Materials and methods
This study was conducted on 57 consecutive patients who underwent surgery for treatment of spinal metastasis at Uludag University, School of Medicine, Department of Neurosurgery from 1995 to 2005. The surgical approach to tumor resection and spinal reconstruction was determined dependent on the segments of spine involved with tumor (cervical, thoracic, lumbar, sacral), location of the tumor within the spine segment (anterior, posterior, right, left, or circumferential to neural elements).
The study population had a mean age of 48.9 ± 16.3 years and consisted of 36 males (63.1%) and 21 females (36.9%). Preoperative assessments included a medical history, a history of primary tumors, and spinal magnetic resonance imaging. All symptoms, physical findings, and neurological findings were also recorded. Following surgery, neurological assessments were performed and complications were noted. Patient survival, radiologic recurrence, and final physical and neurological states were also assessed.
Prognosis was evaluated prior to surgery using the Karnofsky performance status scale (see table 1)  and modified Tokuhashi scores (see table 2) [1,9]. In this modified scoring system, six parameters affecting the prognosis were scored. For the easy of analysis, all scores were categorized into the following subgroups: low risk (Karnofsky 80–100, modified Tokuhashi, 2–4 points), moderate risk (Karnofsky 50–70, modified Tokuhashi, 2–4 points), and high risk (Karnofsky 10–40, modified Tokuhashi, 5–7 points).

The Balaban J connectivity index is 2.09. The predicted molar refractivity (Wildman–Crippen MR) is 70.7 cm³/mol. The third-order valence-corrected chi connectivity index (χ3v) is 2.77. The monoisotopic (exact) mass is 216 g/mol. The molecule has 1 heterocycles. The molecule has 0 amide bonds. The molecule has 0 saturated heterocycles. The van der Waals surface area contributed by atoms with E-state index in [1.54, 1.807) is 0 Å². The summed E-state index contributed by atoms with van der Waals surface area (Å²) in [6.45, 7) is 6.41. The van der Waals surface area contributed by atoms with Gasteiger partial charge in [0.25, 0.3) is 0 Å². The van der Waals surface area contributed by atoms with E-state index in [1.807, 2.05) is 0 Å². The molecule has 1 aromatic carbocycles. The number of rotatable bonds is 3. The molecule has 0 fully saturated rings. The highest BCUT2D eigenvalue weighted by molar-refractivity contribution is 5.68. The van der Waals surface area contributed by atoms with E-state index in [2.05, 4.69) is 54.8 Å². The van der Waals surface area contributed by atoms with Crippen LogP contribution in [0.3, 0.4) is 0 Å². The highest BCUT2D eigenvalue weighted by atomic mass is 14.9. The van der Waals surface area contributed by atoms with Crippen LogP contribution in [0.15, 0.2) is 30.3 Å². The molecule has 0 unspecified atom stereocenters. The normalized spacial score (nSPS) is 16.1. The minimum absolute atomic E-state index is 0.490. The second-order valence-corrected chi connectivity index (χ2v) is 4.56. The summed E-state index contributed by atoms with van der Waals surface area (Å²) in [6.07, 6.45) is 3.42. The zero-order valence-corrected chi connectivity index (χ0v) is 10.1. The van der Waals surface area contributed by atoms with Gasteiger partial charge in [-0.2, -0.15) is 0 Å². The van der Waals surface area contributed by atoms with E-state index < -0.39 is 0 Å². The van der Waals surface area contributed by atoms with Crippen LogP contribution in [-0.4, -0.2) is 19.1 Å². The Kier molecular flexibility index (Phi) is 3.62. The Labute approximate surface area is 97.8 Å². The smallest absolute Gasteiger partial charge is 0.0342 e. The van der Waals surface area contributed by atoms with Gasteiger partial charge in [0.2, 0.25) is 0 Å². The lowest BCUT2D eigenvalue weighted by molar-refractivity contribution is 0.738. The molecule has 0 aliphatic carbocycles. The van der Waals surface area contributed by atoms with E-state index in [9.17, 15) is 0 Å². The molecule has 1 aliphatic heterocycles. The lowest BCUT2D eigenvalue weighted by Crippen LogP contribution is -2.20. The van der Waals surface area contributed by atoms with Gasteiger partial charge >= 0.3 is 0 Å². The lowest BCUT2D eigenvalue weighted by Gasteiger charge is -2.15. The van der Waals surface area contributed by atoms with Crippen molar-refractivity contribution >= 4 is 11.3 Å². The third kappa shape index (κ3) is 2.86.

Table 1. Karnofsky performance status scale
Table 2. Modified Tokuhashi scoring system for preoperative assessment of metastatic spine tumor prognosis.
All data are expressed as mean ± standard deviation. Statistical analyses were performed using pairwise comparison of means, correlation, Pearson's test, and Fisher's exact test. A probability value less than 0.05 was considered significant.
The type of primary cancer varied among patients, with 24 (42%) having lung cancer, 8 (14%) multiple myeloma, 6 (10.5%) gastrointestinal system cancer, 4 (7.0%) non Hodgkin lymphoma, 2 (3.5%) Hodgkin lymphoma, 2 (3.5%) breast cancer, 2 (3.5%) thyroid cancer, 1 (1.8%) renal cell cancer, 1 (1.8%) testicular cancer, 1 (1.8%) ovarian cancer, 1 (1.8%) bladder cancer, and 1 (1.8%) laryngeal cancer. The primary site of cancer could not be found in four patients. In 32 (56.2%) patients, spinal metastasis was the presenting symptom, and pain was the major symptom in all of the patients. Fifty-four (94.8%) patients had neurological deficits. The metastasis was located in the cervical region in 4 (7%) patients, the thoracic region in 28 (49.2%) patients, and the lumbar region in 16 (28%) patients. Six (10.5%) patients had metastasis in the thoracolumbar junction, and 2 (3.5%) had metastasis in the servicothoracal junction. One patient (1.8%) had intramedullar metastasis.